Sex: what a pain!

March 30, 2018 | By More

by Linsey Blair

Individual & Couple Psychotherapist & Psychosexual Counsellor

Are you having problems with painful sex?

If so, you are not alone! One of the most common referrals I get as a sex therapist is from women who are experiencing pain on penetration.

Is it a case of no pain no gain? Should I just bear it…?

No!! So many women live with painful sex unnecessarily. Your body is designed for pleasure. Sexual should definitely not be repeatedly painful

So why is it sore??

The main cause of pain on penetration is simply lack of lubrication.

This pain is stingy, itchy, burning and occurs on penetration, but can also leave you feeling uncomfortable in the vagina throughout the day.

The vagina normally produces its own natural lubrication as part of the arousal response, but sometimes this doesn’t happen.


Probably hormonal reasons. The vagina is drier at certain times in a women’s cycle and post and perimenopausal women will experience more dryness even when they feel aroused.

Equally if you have dry skin, you are more likely to have a dry vagina. If you moisturise your body after a bath or shower then you should also be moisturising your vagina. Most women are surprised when I tell them this, but it makes sense. There are now vaginal moisturisers available in most pharmacies.

But I use lubricant and it’s still sore….

You might be using the wrong sort of lubricant. Try something water based and unperfumed. If no success with that then get an oil based lubricant and mix it with a little water based so as it absorbs better. Unfortunately a lot of the over counter lubricants actually mess with vaginal ph levels and so although they might work during sex you might feel dry and uncomfortable for a few days afterwards. I would recommend yes, but it’s really about experimenting.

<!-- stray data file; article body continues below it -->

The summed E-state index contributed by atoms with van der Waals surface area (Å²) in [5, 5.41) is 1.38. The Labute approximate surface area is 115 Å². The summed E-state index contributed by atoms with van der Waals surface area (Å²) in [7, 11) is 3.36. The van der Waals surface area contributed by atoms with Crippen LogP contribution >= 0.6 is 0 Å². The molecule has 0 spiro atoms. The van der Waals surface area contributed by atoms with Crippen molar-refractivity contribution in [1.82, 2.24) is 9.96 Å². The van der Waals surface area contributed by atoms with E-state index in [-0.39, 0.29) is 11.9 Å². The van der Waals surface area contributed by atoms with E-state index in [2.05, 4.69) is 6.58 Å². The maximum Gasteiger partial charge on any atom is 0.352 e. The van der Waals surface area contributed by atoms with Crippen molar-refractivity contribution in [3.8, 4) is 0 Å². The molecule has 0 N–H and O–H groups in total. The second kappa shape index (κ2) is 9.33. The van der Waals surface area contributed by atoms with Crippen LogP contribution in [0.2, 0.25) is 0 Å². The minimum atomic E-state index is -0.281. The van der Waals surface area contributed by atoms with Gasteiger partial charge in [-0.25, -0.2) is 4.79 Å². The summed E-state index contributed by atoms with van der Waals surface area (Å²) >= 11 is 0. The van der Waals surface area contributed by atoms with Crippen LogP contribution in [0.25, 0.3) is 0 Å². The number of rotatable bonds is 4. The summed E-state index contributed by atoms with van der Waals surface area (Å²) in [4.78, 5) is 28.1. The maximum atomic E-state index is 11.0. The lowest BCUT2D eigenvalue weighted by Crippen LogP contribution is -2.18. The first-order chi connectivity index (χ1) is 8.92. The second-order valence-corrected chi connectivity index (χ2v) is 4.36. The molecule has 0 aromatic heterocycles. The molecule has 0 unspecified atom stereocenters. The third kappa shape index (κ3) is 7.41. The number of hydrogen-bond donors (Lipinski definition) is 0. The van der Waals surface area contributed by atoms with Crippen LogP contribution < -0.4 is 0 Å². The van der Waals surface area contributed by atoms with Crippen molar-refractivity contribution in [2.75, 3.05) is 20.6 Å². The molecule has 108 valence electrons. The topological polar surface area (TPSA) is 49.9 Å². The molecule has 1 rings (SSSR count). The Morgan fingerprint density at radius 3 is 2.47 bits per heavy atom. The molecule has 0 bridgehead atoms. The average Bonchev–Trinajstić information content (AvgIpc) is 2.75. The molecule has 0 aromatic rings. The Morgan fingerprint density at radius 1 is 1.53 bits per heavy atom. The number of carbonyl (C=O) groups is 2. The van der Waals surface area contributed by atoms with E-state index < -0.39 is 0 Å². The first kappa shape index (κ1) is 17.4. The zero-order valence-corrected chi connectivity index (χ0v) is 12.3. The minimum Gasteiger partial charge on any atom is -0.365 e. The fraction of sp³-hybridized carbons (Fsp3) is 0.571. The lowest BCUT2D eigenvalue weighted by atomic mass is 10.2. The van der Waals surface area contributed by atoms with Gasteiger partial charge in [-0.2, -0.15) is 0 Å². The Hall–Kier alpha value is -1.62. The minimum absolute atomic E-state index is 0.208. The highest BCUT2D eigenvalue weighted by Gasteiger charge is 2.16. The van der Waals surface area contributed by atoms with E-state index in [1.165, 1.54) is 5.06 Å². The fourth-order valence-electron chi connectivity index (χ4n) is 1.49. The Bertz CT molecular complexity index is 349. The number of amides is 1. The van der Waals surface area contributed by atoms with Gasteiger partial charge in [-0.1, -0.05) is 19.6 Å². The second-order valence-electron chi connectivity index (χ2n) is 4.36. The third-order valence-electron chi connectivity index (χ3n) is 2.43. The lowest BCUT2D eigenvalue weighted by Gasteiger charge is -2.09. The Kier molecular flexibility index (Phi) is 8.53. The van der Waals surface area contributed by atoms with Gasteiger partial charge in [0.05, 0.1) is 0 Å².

Equally remember to put the lubricant in and around the vagina rather than putting it only on the penis. You can put a bit on your partner to make penetration easier, but not too much as if he slides too quick that might also be sore.

My pain is different than this… its a deeper, internal pain

Again this is not uncommon and there can be medical reasons for this deep, almost cramping sensation, like endometritis so it is definitely worth going to your GP to get it checked out.

However more often than that this pain is caused simply because penetration is happening too quickly.

Women and men go at different speeds and even though women might be more informed about their bodies and pleasure, the reality is heterosexual sex is still male lead. What I mean by that is when the man has the erection, he tends to penetrate, but men can get erect in only a few minutes where as a women’s readiness can take a lot longer. The issue is that we can’t see when we are ready and even if we feel it in our minds, our bodies might be one step behind.

One sign that you are ready for penetration is that your vagina has lubricated and feels wetter, but also the vagina expands internally and your uterus elevates to make room for the penis. This can be a little harder to sense!

I think my partner is too big… or maybe I am too small?

The vagina has a lot of a room, remember a baby’s head can get out of there! So pain on penetration is very rarely a case of the penis causing pain because it is too big, but what can happen is the penis bumps off the uterus. This can be sore during and after sex if there has been internal bruising.

If this is happening then more foreplay is probably the answer and go easy on the lubricant because it makes the entry deeper and faster.

Equally you can change positions; missionary  is better for woman who have trouble with deep pain.

Nope, my pain is another sort… the penis can’t even get in.

Okay…well that could be vaginismus; another type of sexual pain that is becoming more frequently identified and reported.

For some women it is lifelong and they have never been able to use a tampon or smear test let alone have penetrative sex, but for other women it occurs because sex is painful and when they emotionally brace themselves for a painful experience, the vagina physically braces itself by closing up to prevent the pain.

Vaginismus is quite easily treated, I have a 90% success rate with it, and it’s definitely best treated within psychosexual therapy. However at Evidence-Based Therapy Centre we also have a specialist pelvic health physiotherapist – Sylvia Farrell who I work closely with.

I think I’d like to know more….

If you have been experiencing sexual pain it might be worth coming in and having a chat so as we can work out where to go from there. If you have a partner normally I encourage joint sessions so feel free to bring him or her in.


You can read more about Linsey Blair’s background and experience here. If you would like to book an appointment with Linsey you can call the clinic on 091 727777 or get in touch via the contact page.

    Category: Uncategorized

    Comments are closed.